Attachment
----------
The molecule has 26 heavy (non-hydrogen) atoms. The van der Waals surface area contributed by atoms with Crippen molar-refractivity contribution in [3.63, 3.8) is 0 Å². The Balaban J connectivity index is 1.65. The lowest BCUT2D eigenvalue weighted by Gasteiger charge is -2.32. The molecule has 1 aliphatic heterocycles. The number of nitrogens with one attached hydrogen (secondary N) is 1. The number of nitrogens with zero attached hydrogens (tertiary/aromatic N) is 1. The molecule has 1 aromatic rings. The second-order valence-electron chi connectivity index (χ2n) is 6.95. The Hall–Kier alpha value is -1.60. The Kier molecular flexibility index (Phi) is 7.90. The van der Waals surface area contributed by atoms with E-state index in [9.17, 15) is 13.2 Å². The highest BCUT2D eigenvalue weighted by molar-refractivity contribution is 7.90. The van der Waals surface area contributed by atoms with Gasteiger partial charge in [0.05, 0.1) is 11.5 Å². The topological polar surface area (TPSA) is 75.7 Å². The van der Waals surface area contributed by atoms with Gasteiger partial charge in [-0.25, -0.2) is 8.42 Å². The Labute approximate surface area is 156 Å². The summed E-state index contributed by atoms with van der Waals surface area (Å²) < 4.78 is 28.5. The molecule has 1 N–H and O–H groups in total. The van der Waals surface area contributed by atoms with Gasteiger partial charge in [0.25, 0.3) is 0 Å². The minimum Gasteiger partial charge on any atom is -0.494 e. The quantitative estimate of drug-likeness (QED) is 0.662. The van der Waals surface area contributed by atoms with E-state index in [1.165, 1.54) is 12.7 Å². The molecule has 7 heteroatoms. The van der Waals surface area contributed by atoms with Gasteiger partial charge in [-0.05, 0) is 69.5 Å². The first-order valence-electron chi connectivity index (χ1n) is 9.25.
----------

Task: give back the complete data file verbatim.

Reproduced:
The molecule has 26 heavy (non-hydrogen) atoms. The van der Waals surface area contributed by atoms with Crippen molar-refractivity contribution in [3.63, 3.8) is 0 Å². The Balaban J connectivity index is 1.65. The lowest BCUT2D eigenvalue weighted by Gasteiger charge is -2.32. The molecule has 1 aliphatic heterocycles. The number of nitrogens with one attached hydrogen (secondary N) is 1. The number of nitrogens with zero attached hydrogens (tertiary/aromatic N) is 1. The molecule has 1 aromatic rings. The second-order valence-electron chi connectivity index (χ2n) is 6.95. The Hall–Kier alpha value is -1.60. The Kier molecular flexibility index (Phi) is 7.90. The van der Waals surface area contributed by atoms with E-state index in [9.17, 15) is 13.2 Å². The highest BCUT2D eigenvalue weighted by molar-refractivity contribution is 7.90. The van der Waals surface area contributed by atoms with Gasteiger partial charge in [0.05, 0.1) is 11.5 Å². The topological polar surface area (TPSA) is 75.7 Å². The van der Waals surface area contributed by atoms with Gasteiger partial charge in [-0.25, -0.2) is 8.42 Å². The Labute approximate surface area is 156 Å². The summed E-state index contributed by atoms with van der Waals surface area (Å²) < 4.78 is 28.5. The molecule has 1 N–H and O–H groups in total. The van der Waals surface area contributed by atoms with Gasteiger partial charge in [0.25, 0.3) is 0 Å². The minimum Gasteiger partial charge on any atom is -0.494 e. The quantitative estimate of drug-likeness (QED) is 0.662. The van der Waals surface area contributed by atoms with E-state index in [1.165, 1.54) is 12.7 Å². The molecule has 7 heteroatoms. The van der Waals surface area contributed by atoms with Gasteiger partial charge in [-0.05, 0) is 69.5 Å². The first-order valence-electron chi connectivity index (χ1n) is 9.25.